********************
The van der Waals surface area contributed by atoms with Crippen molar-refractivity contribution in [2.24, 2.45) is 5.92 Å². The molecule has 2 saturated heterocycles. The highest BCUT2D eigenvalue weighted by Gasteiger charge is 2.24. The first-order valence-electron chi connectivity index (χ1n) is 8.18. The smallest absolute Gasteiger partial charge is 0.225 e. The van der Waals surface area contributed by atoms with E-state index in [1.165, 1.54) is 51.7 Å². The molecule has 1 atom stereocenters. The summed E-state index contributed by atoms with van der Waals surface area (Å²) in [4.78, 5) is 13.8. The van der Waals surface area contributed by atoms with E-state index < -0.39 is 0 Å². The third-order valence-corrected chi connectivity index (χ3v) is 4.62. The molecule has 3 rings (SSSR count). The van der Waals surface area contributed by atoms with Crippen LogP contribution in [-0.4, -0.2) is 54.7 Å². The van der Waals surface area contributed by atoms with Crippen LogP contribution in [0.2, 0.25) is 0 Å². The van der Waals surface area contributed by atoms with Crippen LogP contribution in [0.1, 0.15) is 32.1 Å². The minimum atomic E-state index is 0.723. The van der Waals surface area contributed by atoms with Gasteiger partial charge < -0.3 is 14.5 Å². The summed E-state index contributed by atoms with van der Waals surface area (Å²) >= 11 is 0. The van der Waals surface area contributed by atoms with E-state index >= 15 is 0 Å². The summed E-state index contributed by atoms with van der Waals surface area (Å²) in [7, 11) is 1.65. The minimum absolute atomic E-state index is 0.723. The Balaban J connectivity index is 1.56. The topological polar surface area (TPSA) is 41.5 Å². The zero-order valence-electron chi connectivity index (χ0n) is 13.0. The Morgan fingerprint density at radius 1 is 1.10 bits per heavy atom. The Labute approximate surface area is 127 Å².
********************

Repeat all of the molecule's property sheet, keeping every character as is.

The van der Waals surface area contributed by atoms with Crippen molar-refractivity contribution in [2.24, 2.45) is 5.92 Å². The molecule has 2 saturated heterocycles. The highest BCUT2D eigenvalue weighted by Gasteiger charge is 2.24. The first-order valence-electron chi connectivity index (χ1n) is 8.18. The smallest absolute Gasteiger partial charge is 0.225 e. The van der Waals surface area contributed by atoms with E-state index in [1.165, 1.54) is 51.7 Å². The molecule has 1 atom stereocenters. The summed E-state index contributed by atoms with van der Waals surface area (Å²) in [4.78, 5) is 13.8. The van der Waals surface area contributed by atoms with E-state index < -0.39 is 0 Å². The third-order valence-corrected chi connectivity index (χ3v) is 4.62. The molecule has 3 rings (SSSR count). The van der Waals surface area contributed by atoms with Crippen LogP contribution in [-0.4, -0.2) is 54.7 Å². The van der Waals surface area contributed by atoms with Crippen LogP contribution in [0.2, 0.25) is 0 Å². The van der Waals surface area contributed by atoms with Crippen LogP contribution in [0.1, 0.15) is 32.1 Å². The minimum atomic E-state index is 0.723. The van der Waals surface area contributed by atoms with Gasteiger partial charge < -0.3 is 14.5 Å². The summed E-state index contributed by atoms with van der Waals surface area (Å²) >= 11 is 0. The van der Waals surface area contributed by atoms with E-state index >= 15 is 0 Å². The summed E-state index contributed by atoms with van der Waals surface area (Å²) in [7, 11) is 1.65. The minimum absolute atomic E-state index is 0.723. The Balaban J connectivity index is 1.56. The topological polar surface area (TPSA) is 41.5 Å². The zero-order valence-electron chi connectivity index (χ0n) is 13.0. The Morgan fingerprint density at radius 1 is 1.10 bits per heavy atom. The Labute approximate surface area is 127 Å².